The Importance of Non-State Actors in Armed Conflicts

2017. április 06. 16:26 - Gord.ius

Nowadays, in the overview of international law [1] it is quite interesting to talk about non-state actors. But why have non-state actors achieved the attention of a relevant part of the academic world, and a spot in the international policy?

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Non-state actors are subject to International Humanitarian Law.

International Humanitarian Law is the “branch of law” which regulates and governs the armed conflicts between States and non-state actors.

The classification and recognition of these two subjects of international law is the task being performed directly and indirectly by states, through regulations, international treaties and agreements, in order to regulate and define their relationship. The recognition of a state actor is not as complicated as in the case of non-state actors. In primis, because a pacific definition of State exists.

A State is a political entity that rules and exercises the power of the sovereign on a given territory and on the subjects belonging to it.

Secondly for States there is a specific recognition in standard international law.

However, it is not possible to adapt the same for non-state actors, for which a real definition does not exist.

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Among the authors who tried to give the definition of non-state actors we see the authoritative opinion of Andrew Clapham [2]. Clapham describes not state actors like those rebel groups, insurgent groups and belligerents who are sometimes regarded by international lawyers according to a graduated scale of importance and power, proportionated on their capacity to organize and control the territory, taking into account the ability of territorial control that would ensure their recognition proportionally. The greater will be the territory "controlled" by these groups, the greater recognition by the states they will gain.

On the other hand, as August Reinisch [3] says, the mindset of lawyers nationalist or internationalist, is deeply rooted in the concept of human rights. According to A. Reincisch, "International as well as national lawyers have traditionally been trained to conceive of human right as fundamental guarantees and standards of legal protection for individual against the power, and particularly, against the abuse of power of state".

Also, Antonio Cassese [4] recognizes non-state actors as subjects of international humanitarian law according to the level of organization and intensity of the conflict. Actually A. Clapham stressed that

in recent years, there has been a tendency to submit these actors no longer under traditional international law, but rather simply calling them belligerent, with all the rights and obligations that will follow, they are governed by international law of armed conflict.

Besides, the same is not relevant for international law; in fact, when the two requirements meet, (intensity of conflict and level of organization), that group of belligerents can be named a non-state actor.

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Summarizing, a general accepted definition of non-state actor exists; according to the International Committee of Red Cross, non-state actors can be accommodated under International Humanitarian Law, if they meet certain requirements:

  1. Organization of the armed group, namely:
  2. Existence of a command structure;
  3. Presence of internal rules;
  4. Skill to recruit new fighters;
  5. Ability to train new forces;
  6. Intensity of a conflict, that is, the collective nature of the same, and the use of armed force by states, most detailed:
  7. Duration of conflict;
  8. Still weapons;
  9. Frequency of attacks;
  10. Number f victims;

Apart from this definition, there are some different. For example, Heather Wilson[5] has a distinct point of view. She says that since the First World War, the old rules of international law are more theoretical than practical. In her opinion, it makes more sense to think no longer the rebels or insurgent groups, dividing the first from the followings, but rather speak of "rebels" directly subordinated to the rules of International Humanitarian Law. However, this concept is expressly contained in Article 3[6] common to the four Geneva Conventions of 1949, and the Second Additional Protocol of 1977, or in art. 19[7] of the Hague Convention on Cultural Property of 1954. Here it deduces as main principle the protection of civilians rather than the classification of all the kind of armed groups.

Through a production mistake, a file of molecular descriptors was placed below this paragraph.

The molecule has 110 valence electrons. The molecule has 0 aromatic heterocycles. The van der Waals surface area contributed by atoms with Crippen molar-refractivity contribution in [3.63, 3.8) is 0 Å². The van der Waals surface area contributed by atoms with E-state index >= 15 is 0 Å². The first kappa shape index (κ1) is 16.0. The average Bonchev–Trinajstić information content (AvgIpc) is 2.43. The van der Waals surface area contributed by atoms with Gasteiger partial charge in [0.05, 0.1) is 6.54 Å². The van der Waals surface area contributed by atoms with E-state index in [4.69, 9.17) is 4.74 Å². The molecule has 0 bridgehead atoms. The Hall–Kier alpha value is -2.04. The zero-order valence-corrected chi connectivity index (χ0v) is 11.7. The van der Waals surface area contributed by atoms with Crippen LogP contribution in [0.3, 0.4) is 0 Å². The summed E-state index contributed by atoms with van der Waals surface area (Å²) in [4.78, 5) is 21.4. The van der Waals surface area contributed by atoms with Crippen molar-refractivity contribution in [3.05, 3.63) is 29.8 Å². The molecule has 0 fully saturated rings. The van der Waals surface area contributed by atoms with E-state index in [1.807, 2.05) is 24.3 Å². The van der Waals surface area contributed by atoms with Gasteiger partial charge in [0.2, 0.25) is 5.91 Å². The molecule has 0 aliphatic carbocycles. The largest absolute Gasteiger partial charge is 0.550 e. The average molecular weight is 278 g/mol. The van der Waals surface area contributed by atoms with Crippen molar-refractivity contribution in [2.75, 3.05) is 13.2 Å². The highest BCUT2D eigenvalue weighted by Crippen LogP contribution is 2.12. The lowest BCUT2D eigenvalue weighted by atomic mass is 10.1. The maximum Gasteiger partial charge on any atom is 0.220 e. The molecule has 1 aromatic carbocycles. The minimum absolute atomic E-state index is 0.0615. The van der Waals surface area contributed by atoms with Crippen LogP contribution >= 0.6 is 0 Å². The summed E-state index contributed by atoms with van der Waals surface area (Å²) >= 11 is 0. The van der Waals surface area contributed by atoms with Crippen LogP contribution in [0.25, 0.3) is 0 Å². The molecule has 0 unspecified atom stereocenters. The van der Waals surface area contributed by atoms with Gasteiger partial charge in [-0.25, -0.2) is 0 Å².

The safeguard of civilians becomes the first star in the treaty, and the contracting parties are brought at the background.

Ruth Wedgwood[8]has the same mindset; he explains how the notion of state, international or actor, is now a matter that affects a lot more lawyers, expert jurists or sociologists of law; moreover, the new rules of the Non-Governmental Organizations (NGOs) and non-state political entities within the international systems must scrutinize critically. In particular, it must be assessed whether giving voice to these non-state actors (such as enabling them to control a territory officially), help, or vice versa, will hinder the task of the United Nations in solving internal and international conflicts, in order to strengthen the human rights.

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Then, why is it so important to define who non-state actors are?

First, the requirement is dictated by the fact that during these armed conflicts, the number of victims is quite large, and very often gets confused between who the fighters, rebels or groups of insurgents, and ordinary civiliana are. At the risk of falling into banality, it must be remarked that the main purpose of international organizations, including the United Nations, is the protection of human rights, including clearly the leitmotif of the reduction in the number of victims, and even more of victims who are not directly involved in conflicts of this type.

In addition, as we can see, this is the main reason why the international and European[9] policies are really in this topic. The interest on this field is directly proportionated to the number of victims. In fact, all the institutions of European Union, as well as the international organizations are in trouble about to recognize the right of self-determination of non-states, and at the same time to protect civilians from the indiscriminate attacks of non-states.

It is easy to see the huge task the international organizations are dealing with; on the basis of their statutes, they have to guarantee the respect of human rights as well as the respect of the population.

This does mean that, on one hand they need to control non-states actors in their dangerous activities, (otherwise the civil population becomes an indirect target of their actions), and on the other hand to guarantee the respect of the right of self-determination of non-states, that is one of the reasons of armed conflicts.

Also, the "prisoners" are often victims of conflicts, which even affect them personally. It is also interesting to note that on one hand, there is a part of the doctrine that supports the necessary recognition and definition of non-state actors, (see Heather Wilson), and instead